In 2010 you also released a book of your retrospective collection, Dan Witz: In Plain View — 30 Years of Artworks Illegal and Otherwise. While putting the context together, was there anything that surprised or inspired you in the process?
Yes. I had the good fortune to work with an awesome publisher: Gingko Press. To be honest I was expecting the publisher to try and keep the book small and manageable, to make creative decisions based on practical considerations. But it was actually the opposite. Those guys are in it for the love of making books, not money. It was a very cool experience.

Your work was a complete surprise at the time and still is now, how do you come up with ideas?
Usually it’s an evolution from the last thing I did. With new ideas I try and amend the failures and shortcomings of the preceding project. Every time I begin a new series, I don’t consider it successful until my previous year’s work looks painfully obsolete, which can be hard. Part of me envies artists (and writers, and musicians) that have found something they’re successful at and repeat it: it must be nice and relaxing, especially if there’s a regular paycheck involved. Unfortunately (or fortunately) most of me is horrified at living that way.

Opposite to other artists, you try to do your pieces as realistic as possible.
My goal these days is to make it seem as if a real person (or whatever) is lurking there behind the grate. To this end I use digital sampling and all the techniques of illusionistic painting I’ve learned over the years. When people encounter my stuff I’m hoping they’ll respond to the scenario, to what’s going on—I want their initial response to be shock and WHAT THE %$#@? rather than first wondering who the artist is.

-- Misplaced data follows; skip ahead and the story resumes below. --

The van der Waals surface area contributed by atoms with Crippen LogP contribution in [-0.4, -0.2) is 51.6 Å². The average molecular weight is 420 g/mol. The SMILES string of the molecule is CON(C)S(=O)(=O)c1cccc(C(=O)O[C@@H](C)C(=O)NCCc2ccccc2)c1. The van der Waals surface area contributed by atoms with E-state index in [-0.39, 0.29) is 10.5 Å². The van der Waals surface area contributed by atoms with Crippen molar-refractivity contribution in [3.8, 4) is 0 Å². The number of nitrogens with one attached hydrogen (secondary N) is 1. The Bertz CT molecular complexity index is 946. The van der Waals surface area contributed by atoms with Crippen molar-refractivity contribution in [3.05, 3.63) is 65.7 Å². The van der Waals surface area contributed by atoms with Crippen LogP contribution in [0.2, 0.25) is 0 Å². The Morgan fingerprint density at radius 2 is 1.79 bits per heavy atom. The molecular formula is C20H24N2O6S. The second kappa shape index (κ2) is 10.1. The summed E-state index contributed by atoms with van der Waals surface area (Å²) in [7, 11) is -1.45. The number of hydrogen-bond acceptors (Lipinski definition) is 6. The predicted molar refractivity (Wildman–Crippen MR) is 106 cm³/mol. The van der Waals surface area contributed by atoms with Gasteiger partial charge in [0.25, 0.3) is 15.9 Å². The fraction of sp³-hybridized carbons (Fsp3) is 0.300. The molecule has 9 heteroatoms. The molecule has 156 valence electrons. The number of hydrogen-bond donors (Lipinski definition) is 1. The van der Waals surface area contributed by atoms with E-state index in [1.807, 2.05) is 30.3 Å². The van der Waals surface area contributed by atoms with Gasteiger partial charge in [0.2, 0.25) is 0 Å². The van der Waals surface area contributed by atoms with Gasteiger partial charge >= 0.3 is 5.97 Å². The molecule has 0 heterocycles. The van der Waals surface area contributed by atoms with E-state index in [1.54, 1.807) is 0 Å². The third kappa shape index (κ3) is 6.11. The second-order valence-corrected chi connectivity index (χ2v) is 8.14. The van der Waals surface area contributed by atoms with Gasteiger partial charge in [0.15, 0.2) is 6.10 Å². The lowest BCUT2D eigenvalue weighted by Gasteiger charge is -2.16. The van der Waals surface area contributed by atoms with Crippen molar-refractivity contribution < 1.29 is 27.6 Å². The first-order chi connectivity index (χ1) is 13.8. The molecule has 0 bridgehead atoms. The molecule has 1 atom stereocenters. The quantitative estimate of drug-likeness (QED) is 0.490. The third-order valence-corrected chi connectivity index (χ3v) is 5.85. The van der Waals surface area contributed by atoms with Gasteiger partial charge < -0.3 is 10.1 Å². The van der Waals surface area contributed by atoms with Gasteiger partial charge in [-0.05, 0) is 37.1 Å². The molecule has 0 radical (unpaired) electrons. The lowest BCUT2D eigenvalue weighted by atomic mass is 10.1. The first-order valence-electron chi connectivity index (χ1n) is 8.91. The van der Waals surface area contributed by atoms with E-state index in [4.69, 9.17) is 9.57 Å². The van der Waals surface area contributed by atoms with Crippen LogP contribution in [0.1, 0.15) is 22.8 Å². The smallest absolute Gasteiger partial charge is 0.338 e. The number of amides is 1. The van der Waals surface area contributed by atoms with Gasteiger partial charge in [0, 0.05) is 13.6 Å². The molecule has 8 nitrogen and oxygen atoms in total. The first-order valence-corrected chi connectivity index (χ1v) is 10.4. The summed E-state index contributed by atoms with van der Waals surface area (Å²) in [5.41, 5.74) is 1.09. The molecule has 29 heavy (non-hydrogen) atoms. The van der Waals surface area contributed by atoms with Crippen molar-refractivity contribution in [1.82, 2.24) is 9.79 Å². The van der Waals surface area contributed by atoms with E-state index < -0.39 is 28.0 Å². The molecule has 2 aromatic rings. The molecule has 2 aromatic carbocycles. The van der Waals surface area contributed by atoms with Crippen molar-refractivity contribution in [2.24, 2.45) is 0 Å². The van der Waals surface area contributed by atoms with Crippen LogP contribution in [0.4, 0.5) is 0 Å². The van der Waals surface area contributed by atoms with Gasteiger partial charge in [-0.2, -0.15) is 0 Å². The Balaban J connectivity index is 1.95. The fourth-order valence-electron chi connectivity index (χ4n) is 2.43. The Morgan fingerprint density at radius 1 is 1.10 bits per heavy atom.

In the What the #@%$? (WTF) and True Love series, the images are evocative, surreal and slightly creepy. How would you describe the meaning of these particular projects?
Primarily the intent is to give pause. On a deeper level, like many artists, I’m trying to question and supplant the nature of what we know—of what we take for granted as reality. It’s been my experience that reality, on close examination, is in fact mostly a sham, a façade. Puncture the surface and all sorts of instructive weirdness are fulminating down there. Some of it is alarming and repulsive but there is also great beauty and grace, a creative intelligence that’s busily trying to signal what’s missing from our lives. Every day we get momentary glimpses behind the veil but our brains are programmed to filter them out so we can survive (work), and not go mad with self-doubt. But, in my opinion, the current climate of complacency is a much more alarming condition. Witness George Bush.

Is there a city/country, you have not had a chance to go but are still eager to go?
Many. I’ll go pretty much anywhere I’m invited (and sponsored). I really need to visit Russia and see The Hermitage and their other great old master museums. Anyone want to go?

*What message would you like to leave the world with your street artwork?
Wake up.

What can we expect from you next?
I just got home from a big street art and show event in San Francisco so I’ve been drawing to get me grounded again. This summer I plan to look for new and improved paintings and street art. There’s gonna be a solo show at Jonathan Levine in July—mosh pit paintings. And there’s definitely gonna be more films. That’s been an interesting new development.

What is the most fearless thing you have ever done?
If fearless means, “Absence of fear”, then there’s nothing dangerous I’ve ever done fearlessly, except maybe when I was stupid drunk. And take my word for it: none of that’s worth bragging about.

Who do you look up as your idol?
I probably shouldn’t say—because then I’d be obligated to destroy them.